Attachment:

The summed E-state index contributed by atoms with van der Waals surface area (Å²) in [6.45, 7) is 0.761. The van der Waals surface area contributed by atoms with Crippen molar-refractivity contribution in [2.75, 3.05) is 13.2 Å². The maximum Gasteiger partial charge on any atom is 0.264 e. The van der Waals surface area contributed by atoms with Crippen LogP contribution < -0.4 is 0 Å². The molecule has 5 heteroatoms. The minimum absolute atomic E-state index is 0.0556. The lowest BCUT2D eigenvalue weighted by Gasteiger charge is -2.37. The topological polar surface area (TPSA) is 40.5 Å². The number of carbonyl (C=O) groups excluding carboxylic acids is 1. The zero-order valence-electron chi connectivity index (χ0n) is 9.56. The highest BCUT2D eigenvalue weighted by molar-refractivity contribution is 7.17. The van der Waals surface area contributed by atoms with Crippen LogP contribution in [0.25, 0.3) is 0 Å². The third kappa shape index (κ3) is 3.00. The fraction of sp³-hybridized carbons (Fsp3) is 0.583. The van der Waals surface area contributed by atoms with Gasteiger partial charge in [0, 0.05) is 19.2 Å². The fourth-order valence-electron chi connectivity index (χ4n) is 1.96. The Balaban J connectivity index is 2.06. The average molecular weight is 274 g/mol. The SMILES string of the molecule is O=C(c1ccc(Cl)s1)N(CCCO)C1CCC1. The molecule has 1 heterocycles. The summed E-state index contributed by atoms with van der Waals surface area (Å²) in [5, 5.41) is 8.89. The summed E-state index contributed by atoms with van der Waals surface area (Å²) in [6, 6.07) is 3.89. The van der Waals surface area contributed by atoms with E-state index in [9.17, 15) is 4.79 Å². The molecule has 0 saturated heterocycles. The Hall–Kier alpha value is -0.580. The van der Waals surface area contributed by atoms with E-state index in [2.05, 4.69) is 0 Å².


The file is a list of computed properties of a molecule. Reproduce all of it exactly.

The summed E-state index contributed by atoms with van der Waals surface area (Å²) in [6.45, 7) is 0.761. The van der Waals surface area contributed by atoms with Crippen molar-refractivity contribution in [2.75, 3.05) is 13.2 Å². The maximum Gasteiger partial charge on any atom is 0.264 e. The van der Waals surface area contributed by atoms with Crippen LogP contribution < -0.4 is 0 Å². The molecule has 5 heteroatoms. The minimum absolute atomic E-state index is 0.0556. The lowest BCUT2D eigenvalue weighted by Gasteiger charge is -2.37. The topological polar surface area (TPSA) is 40.5 Å². The number of carbonyl (C=O) groups excluding carboxylic acids is 1. The zero-order valence-electron chi connectivity index (χ0n) is 9.56. The highest BCUT2D eigenvalue weighted by molar-refractivity contribution is 7.17. The van der Waals surface area contributed by atoms with Crippen LogP contribution in [0.25, 0.3) is 0 Å². The third kappa shape index (κ3) is 3.00. The fraction of sp³-hybridized carbons (Fsp3) is 0.583. The van der Waals surface area contributed by atoms with Gasteiger partial charge in [0, 0.05) is 19.2 Å². The fourth-order valence-electron chi connectivity index (χ4n) is 1.96. The Balaban J connectivity index is 2.06. The average molecular weight is 274 g/mol. The SMILES string of the molecule is O=C(c1ccc(Cl)s1)N(CCCO)C1CCC1. The molecule has 1 heterocycles. The summed E-state index contributed by atoms with van der Waals surface area (Å²) in [5, 5.41) is 8.89. The summed E-state index contributed by atoms with van der Waals surface area (Å²) in [6, 6.07) is 3.89. The van der Waals surface area contributed by atoms with E-state index in [9.17, 15) is 4.79 Å². The molecule has 0 saturated heterocycles. The Hall–Kier alpha value is -0.580. The van der Waals surface area contributed by atoms with E-state index in [2.05, 4.69) is 0 Å².